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Rhubarb Panna Cotta

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Rhubarb Panna Cotta

This rhubarb panna cotta is an easy, dreamily creamy dessert that showcases the sharp, bright taste of rhubarb in three different ways.

Rhubarb Panna Cotta // FoodNouveau.com

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What’s your favorite way to enjoy rhubarb every spring? When I was growing up, my mom would make rhubarb cobblers every year, as well as strawberry-rhubarb crisps during the magical few weeks when the seasons of both fruits overlap. Though I’ve made both of those desserts in my own kitchen, to my taste buds, my mom’s versions remain the best. All I need to do to get a taste of some of my favorite childhood treats again is to visit my parents during rhubarb season, and I’m sure to find either one of those desserts ready to enjoy.

Over the years, I’ve developed a new list of rhubarb-based favorite recipes: I make classics such as compotes, quick breads, and pies, but also more sophisticated treats such as rhubarb gelato, pâtes de fruits, and macarons. What I love most about rhubarb is its tartness, which plays so well with sweeter elements. Just like citrus fruits, I find rhubarb produces deliciously complex, not-too-sweet desserts that I can’t get enough of.

Fresh rhubarb stalks at the market // FoodNouveau.com

This year, I was obsessed with the idea of making rhubarb panna cotta. In my mind, combining the rich, creamy panna cotta with sharp rhubarb would undoubtedly create a dreamy treat. Fortunately, I still had some of last year’s rhubarb in the freezer, so I was able to experiment and create this memorable dessert.

Rhubarb Panna Cotta // FoodNouveau.com

This Rhubarb Panna Cotta showcases rhubarb three ways: a compote is mixed into the panna cotta itself, giving it a slightly zesty note, and also used to top the rhubarb panna cotta for a pop of color and concentrated rhubarb flavor. Poached rhubarb finishes the elegant dessert for a spectacular presentation. Don’t hesitate to double or triple those batches of compote and poached rhubarb, because I’ll bet you’ll love them on your morning toast or over oatmeal, too!

Rhubarb Panna Cotta // FoodNouveau.com

Helpful Tips for Making Rhubarb Panna Cotta


Can I use frozen rhubarb to make this panna cotta?

Yes you can! In this recipe, fresh rhubarb and frozen rhubarb can be used interchangeably. See my tips for freezing rhubarb, below.

How to stock up on and freeze fresh rhubarb

Of course, you should use rhubarb while it’s fresh and in season, but make sure to freeze some, too! A bit of thinking ahead in the spring will allow you to enjoy rhubarb desserts, such as this panna cotta, all year long.

To freeze fresh rhubarb, buy several bunches of fresh rhubarb, trim and wash the stalks, cut them into 5-inch (12.5 cm) lengths, and pack into resealable freezer bags. Freeze and you’ll get to enjoy rhubarb desserts all year long! Frozen rhubarb will keep for up to 3 months in a refrigerator freezer, and for up to 1 year in a chest freezer.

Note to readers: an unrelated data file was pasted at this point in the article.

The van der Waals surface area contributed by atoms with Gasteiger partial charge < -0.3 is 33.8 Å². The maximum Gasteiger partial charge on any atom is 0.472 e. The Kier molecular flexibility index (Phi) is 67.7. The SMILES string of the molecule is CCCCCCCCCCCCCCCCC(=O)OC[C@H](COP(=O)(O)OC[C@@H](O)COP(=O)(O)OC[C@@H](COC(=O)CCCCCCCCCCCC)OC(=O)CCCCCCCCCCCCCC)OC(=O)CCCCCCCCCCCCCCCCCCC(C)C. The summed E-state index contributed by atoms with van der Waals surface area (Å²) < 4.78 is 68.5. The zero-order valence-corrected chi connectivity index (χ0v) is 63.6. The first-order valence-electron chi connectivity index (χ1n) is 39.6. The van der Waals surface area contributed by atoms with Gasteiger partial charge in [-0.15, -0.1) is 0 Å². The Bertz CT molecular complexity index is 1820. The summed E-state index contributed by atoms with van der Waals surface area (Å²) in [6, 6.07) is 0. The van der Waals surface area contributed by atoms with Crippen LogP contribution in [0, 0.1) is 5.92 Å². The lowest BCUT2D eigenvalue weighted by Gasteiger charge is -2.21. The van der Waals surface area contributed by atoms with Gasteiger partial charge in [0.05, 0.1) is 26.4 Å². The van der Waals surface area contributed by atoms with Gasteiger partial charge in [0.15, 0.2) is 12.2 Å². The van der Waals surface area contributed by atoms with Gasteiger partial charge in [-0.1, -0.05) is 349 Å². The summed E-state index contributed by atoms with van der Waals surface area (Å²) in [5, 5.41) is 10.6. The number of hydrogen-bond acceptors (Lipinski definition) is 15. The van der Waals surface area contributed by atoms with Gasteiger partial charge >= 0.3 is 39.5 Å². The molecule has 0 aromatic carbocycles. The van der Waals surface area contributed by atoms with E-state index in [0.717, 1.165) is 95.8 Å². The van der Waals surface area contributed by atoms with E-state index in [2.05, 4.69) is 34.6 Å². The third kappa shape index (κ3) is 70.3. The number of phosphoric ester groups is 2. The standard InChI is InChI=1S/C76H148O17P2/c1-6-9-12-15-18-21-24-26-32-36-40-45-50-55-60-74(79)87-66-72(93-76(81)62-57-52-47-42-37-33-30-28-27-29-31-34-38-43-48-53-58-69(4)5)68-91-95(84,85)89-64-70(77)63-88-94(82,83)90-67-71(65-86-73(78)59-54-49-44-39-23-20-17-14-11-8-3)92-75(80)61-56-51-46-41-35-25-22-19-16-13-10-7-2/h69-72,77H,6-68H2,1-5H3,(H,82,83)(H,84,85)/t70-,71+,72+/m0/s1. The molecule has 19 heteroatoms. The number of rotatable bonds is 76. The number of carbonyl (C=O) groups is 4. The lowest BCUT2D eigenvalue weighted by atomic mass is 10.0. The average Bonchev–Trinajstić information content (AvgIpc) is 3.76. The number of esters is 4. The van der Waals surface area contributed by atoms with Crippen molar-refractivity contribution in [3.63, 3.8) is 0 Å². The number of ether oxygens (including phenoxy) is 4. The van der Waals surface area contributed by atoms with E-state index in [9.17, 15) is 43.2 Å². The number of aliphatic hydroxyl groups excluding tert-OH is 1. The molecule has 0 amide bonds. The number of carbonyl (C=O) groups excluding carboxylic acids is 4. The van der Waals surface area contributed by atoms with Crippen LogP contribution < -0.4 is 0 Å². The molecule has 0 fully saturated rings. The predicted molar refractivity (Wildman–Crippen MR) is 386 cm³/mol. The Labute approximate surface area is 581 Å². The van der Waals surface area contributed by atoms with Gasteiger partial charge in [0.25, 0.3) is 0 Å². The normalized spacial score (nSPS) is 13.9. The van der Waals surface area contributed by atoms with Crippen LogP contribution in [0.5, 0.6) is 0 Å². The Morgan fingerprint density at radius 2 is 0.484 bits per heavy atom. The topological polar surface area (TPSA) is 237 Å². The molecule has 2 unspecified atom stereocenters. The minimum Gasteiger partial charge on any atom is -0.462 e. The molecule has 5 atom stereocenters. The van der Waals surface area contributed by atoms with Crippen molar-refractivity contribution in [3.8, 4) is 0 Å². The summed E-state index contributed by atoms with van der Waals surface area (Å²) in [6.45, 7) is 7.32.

Chopped fresh rhubarb stalks // FoodNouveau.com

CAN I MAKE Rhubarb PANNA COTTA IN ADVANCE?

Yes you can, and in fact, you should! Panna cotta needs to be refrigerated for several hours to set, so it’s best to make it at least a half-day in advance. You can refrigerate set rhubarb panna cotta for up to 5 days. Always garnish it with the toppings of your choosing (if any!) right before serving.

WHY DOES GELATIN NEED TO REST, OR “BLOOM” BEFORE I USE IT?

The type of gelatin I use to make rhubarb panna potta is a dry, grainy powder and it needs to be steeped into a liquid to rehydrate. This step is crucial to creating a super-smooth, creamy panna cotta. Although “blooming” might sound like a technical term (albeit an elegant-sounding one), blooming gelatin is actually super easy. All you need to do is to sprinkle the gelatin over a liquid and leave it to rest, without stirring, for about 5 minutes. After that resting period, you’ll mix in the hot liquid, which will allow the gelatin to fully dissolve and help you create that irresistibly wobbly panna cotta texture.

Blooming gelatin // FoodNouveau.com

CAN I USE SHEET GELATIN INSTEAD OF POWDERED GELATIN?

Powdered gelatin is usually the easiest type of gelatin to find. The brand I use is Knox unflavored gelatin, and it is sold in all North American supermarkets. In Europe, gelatin sheets can be easier to find than powdered gelatin.

If you’ve got gelatin sheets on hand, you can use it to make rhubarb panna cotta. For 1 packet of powdered gelatin (2 1/2 teaspoons), substitute 5 sheets, each measuring about 2-7/8″ x 8-1/2″ (7 cm x 11.5 cm). To rehydrate gelatin sheets, you need to steep them in cold water for 5 minutes. This means you can warm up all the milk and cream together, instead of setting aside 1/2 cup (125 ml) of the milk to bloom the gelatin. Once gelatin sheets are soft, drain and squeeze out excess water. Add to the hot milk and cream mixture and stir until fully dissolved.

HOW TO MAKE VEGAN PANNA COTTA

It’s easy to make vegan panna cotta. Here’s how:

  • Substitute plant milk and cream for the regular varieties. I like to use a combination of oat milk and soy cream because they both have a smooth flavor that lets rhubarb take center stage, but you can also use coconut cream.